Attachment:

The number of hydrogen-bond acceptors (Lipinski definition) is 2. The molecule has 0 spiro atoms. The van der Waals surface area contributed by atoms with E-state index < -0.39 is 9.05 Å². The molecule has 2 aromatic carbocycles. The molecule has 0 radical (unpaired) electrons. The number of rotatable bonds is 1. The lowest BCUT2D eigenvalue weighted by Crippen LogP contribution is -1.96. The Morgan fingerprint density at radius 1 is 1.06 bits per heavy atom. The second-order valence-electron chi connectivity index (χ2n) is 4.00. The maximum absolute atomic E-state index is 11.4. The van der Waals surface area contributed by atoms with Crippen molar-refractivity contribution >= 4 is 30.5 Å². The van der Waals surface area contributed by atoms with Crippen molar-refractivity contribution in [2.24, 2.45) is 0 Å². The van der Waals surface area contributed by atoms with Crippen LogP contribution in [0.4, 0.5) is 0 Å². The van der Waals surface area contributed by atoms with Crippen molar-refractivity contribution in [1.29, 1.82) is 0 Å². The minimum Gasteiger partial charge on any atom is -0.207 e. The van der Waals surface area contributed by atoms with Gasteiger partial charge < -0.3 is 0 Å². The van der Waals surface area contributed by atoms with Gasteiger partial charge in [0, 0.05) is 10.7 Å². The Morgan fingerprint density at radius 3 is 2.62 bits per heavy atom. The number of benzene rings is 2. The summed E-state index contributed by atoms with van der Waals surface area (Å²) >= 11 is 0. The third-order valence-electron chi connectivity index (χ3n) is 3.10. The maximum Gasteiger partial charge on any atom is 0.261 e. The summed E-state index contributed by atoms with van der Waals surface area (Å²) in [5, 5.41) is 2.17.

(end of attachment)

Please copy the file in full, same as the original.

The number of hydrogen-bond acceptors (Lipinski definition) is 2. The molecule has 0 spiro atoms. The van der Waals surface area contributed by atoms with E-state index < -0.39 is 9.05 Å². The molecule has 2 aromatic carbocycles. The molecule has 0 radical (unpaired) electrons. The number of rotatable bonds is 1. The lowest BCUT2D eigenvalue weighted by Crippen LogP contribution is -1.96. The Morgan fingerprint density at radius 1 is 1.06 bits per heavy atom. The second-order valence-electron chi connectivity index (χ2n) is 4.00. The maximum absolute atomic E-state index is 11.4. The van der Waals surface area contributed by atoms with Crippen molar-refractivity contribution >= 4 is 30.5 Å². The van der Waals surface area contributed by atoms with Crippen molar-refractivity contribution in [2.24, 2.45) is 0 Å². The van der Waals surface area contributed by atoms with Crippen LogP contribution in [0.4, 0.5) is 0 Å². The van der Waals surface area contributed by atoms with Crippen molar-refractivity contribution in [1.29, 1.82) is 0 Å². The minimum Gasteiger partial charge on any atom is -0.207 e. The van der Waals surface area contributed by atoms with Gasteiger partial charge < -0.3 is 0 Å². The van der Waals surface area contributed by atoms with Gasteiger partial charge in [0, 0.05) is 10.7 Å². The Morgan fingerprint density at radius 3 is 2.62 bits per heavy atom. The number of benzene rings is 2. The summed E-state index contributed by atoms with van der Waals surface area (Å²) >= 11 is 0. The third-order valence-electron chi connectivity index (χ3n) is 3.10. The maximum Gasteiger partial charge on any atom is 0.261 e. The summed E-state index contributed by atoms with van der Waals surface area (Å²) in [5, 5.41) is 2.17.